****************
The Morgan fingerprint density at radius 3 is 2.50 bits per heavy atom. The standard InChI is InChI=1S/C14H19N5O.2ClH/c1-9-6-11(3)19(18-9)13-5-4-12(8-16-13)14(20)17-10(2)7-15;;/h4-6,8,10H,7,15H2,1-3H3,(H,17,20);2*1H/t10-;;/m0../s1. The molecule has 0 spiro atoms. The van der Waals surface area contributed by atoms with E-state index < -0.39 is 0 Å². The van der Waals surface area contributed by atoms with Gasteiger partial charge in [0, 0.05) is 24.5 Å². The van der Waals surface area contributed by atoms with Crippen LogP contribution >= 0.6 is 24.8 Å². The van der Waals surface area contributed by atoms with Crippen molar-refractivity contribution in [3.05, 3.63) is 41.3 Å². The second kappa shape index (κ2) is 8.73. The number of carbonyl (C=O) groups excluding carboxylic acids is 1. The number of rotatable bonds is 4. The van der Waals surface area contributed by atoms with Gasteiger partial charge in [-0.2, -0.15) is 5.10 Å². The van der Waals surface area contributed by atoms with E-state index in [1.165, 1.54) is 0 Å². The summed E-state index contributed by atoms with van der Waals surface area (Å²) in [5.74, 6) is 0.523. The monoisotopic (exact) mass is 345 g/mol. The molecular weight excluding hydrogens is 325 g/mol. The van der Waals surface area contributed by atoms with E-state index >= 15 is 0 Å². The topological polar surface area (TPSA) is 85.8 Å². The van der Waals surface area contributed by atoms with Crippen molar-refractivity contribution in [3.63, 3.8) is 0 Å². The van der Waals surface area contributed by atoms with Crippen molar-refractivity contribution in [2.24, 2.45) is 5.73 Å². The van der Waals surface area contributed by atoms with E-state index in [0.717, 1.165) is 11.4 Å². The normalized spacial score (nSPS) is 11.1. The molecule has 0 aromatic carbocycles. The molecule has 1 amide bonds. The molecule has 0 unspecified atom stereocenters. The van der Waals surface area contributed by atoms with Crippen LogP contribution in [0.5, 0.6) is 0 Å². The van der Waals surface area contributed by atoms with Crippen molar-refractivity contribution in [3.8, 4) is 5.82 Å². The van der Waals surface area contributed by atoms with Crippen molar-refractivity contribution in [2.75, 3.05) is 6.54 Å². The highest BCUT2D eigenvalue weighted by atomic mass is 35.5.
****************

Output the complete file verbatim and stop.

The Morgan fingerprint density at radius 3 is 2.50 bits per heavy atom. The standard InChI is InChI=1S/C14H19N5O.2ClH/c1-9-6-11(3)19(18-9)13-5-4-12(8-16-13)14(20)17-10(2)7-15;;/h4-6,8,10H,7,15H2,1-3H3,(H,17,20);2*1H/t10-;;/m0../s1. The molecule has 0 spiro atoms. The van der Waals surface area contributed by atoms with E-state index < -0.39 is 0 Å². The van der Waals surface area contributed by atoms with Gasteiger partial charge in [0, 0.05) is 24.5 Å². The van der Waals surface area contributed by atoms with Crippen LogP contribution >= 0.6 is 24.8 Å². The van der Waals surface area contributed by atoms with Crippen molar-refractivity contribution in [3.05, 3.63) is 41.3 Å². The second kappa shape index (κ2) is 8.73. The number of carbonyl (C=O) groups excluding carboxylic acids is 1. The number of rotatable bonds is 4. The van der Waals surface area contributed by atoms with Gasteiger partial charge in [-0.2, -0.15) is 5.10 Å². The van der Waals surface area contributed by atoms with E-state index in [1.165, 1.54) is 0 Å². The summed E-state index contributed by atoms with van der Waals surface area (Å²) in [5.74, 6) is 0.523. The monoisotopic (exact) mass is 345 g/mol. The molecular weight excluding hydrogens is 325 g/mol. The van der Waals surface area contributed by atoms with E-state index >= 15 is 0 Å². The topological polar surface area (TPSA) is 85.8 Å². The van der Waals surface area contributed by atoms with Crippen molar-refractivity contribution in [3.63, 3.8) is 0 Å². The van der Waals surface area contributed by atoms with Crippen molar-refractivity contribution in [2.24, 2.45) is 5.73 Å². The van der Waals surface area contributed by atoms with E-state index in [0.717, 1.165) is 11.4 Å². The normalized spacial score (nSPS) is 11.1. The molecule has 0 aromatic carbocycles. The molecule has 1 amide bonds. The molecule has 0 unspecified atom stereocenters. The van der Waals surface area contributed by atoms with Crippen LogP contribution in [0.5, 0.6) is 0 Å². The van der Waals surface area contributed by atoms with Crippen molar-refractivity contribution in [3.8, 4) is 5.82 Å². The van der Waals surface area contributed by atoms with Crippen molar-refractivity contribution in [2.75, 3.05) is 6.54 Å². The highest BCUT2D eigenvalue weighted by atomic mass is 35.5.